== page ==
I suddenly heard a loud static sound in the head set.  It sounded as if the door was open, or broke off. I checked that the door and window were shut which they were. Now I was at 500 feet and I thought it could be an electrical problem. It sounded like what would happen to your TV if someone ripped the plug out of the wall. I looked at the instruments and they seemed fine. Now I was at 600 feet. I took off the head set to see if the sound was only in the radio. All I could hear was engine noise, which was normal, but loud. I put my headset back on and I was at 700 feet. The foreign sound persisted and was loud. It cannot be good. My thoughts began to race in all directions. What if there is some thing wrong with the plane? If I need to turn around I’ll have no radio to make calls, I could collide with someone. I sure don’t want go to the destination airport with no radio. Remember it was my solo, my nerves were already rattled enough doing normal procedures.

Suddenly a voice inside my head cleared my thoughts. I remembered Caroline instructing me over and over if something goes wrong, the first thing you do is “fly the airplane”. Don’t panic and drift into uncoordinated and dangerous fight attitudes as you rummage around the cockpit trying to fix something. One should first accept that something is not going right, then make your first priority flying the airplane. With this guiding voice in my head I blocked out the horribly strange noise and made sure to level the wings, brought the pitch to Vy and climbed straight out to 1500 feet. I leveled the nose, reduced power to cruise, trimmed, and then took another sip of my water bottle. I tried to block out the fact that I was doing this in my solo. “Everybody’s solos are like this” I thought; gulp.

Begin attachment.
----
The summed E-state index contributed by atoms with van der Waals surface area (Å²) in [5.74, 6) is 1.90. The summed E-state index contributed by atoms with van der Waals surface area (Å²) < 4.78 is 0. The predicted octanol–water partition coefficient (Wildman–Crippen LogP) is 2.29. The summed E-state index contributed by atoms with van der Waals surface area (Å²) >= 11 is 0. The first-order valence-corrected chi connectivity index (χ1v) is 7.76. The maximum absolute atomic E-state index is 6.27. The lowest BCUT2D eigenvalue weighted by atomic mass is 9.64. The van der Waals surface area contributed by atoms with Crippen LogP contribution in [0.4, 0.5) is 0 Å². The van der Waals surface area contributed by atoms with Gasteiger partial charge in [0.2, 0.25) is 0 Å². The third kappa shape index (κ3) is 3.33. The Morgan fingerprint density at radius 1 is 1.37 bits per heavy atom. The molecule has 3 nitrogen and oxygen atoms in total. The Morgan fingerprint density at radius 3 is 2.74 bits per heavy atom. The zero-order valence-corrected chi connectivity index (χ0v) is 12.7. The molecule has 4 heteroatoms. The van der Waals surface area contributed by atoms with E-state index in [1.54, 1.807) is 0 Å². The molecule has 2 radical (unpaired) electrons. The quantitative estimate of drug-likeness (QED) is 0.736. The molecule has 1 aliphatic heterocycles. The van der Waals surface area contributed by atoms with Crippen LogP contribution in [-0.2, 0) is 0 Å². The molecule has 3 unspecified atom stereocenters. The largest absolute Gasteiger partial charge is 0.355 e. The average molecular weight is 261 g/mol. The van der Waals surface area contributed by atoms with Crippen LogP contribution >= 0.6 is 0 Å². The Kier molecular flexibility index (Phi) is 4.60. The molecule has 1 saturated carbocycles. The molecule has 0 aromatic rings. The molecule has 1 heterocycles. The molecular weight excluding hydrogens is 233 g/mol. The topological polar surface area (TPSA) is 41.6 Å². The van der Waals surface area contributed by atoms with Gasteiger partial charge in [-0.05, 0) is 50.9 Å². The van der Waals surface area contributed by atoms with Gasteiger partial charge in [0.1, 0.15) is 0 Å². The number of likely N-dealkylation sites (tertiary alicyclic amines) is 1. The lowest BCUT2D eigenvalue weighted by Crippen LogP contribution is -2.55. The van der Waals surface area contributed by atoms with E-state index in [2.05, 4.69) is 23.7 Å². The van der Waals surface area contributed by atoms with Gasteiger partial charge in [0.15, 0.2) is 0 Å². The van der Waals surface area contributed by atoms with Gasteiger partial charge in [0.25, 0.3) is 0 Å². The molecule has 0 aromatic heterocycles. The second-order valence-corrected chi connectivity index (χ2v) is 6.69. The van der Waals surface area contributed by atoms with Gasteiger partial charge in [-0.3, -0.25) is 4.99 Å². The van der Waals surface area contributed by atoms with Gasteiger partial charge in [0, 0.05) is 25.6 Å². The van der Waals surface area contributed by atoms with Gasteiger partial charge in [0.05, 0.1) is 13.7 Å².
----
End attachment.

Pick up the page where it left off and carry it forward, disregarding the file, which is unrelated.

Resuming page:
OK, now lets figure out the strange noise problem.

My first move was to call a radio check. Nothing. My next move was to find another headset. There was one plugged into the right seat where Caroline sat during our training. I reached down to grab it off the ground and put it on my head. Then I made another call for radio check. But the yoke talk button seemed dead. (I found out later that the talk buttons only work on same side it’s plugged into). I took that head set off and placed it on the seat to my right. I put back my original headset and the awful sound was gone. The headset was quiet and functioned normally. I made a radio check call and I received a response, “check loud and clear”. A huge rush of relief came over me. I double-checked everything and it all was normal. “Could I be saved?” I hoped. Of course I was suspicious that the problem would return. At this point I was halfway between airports so I headed to Gnoss, the destination airport, switched radio frequencies, and listened to AWOS. It reported light crosswinds, which to me was good news because at least the radio worked to inform me of that.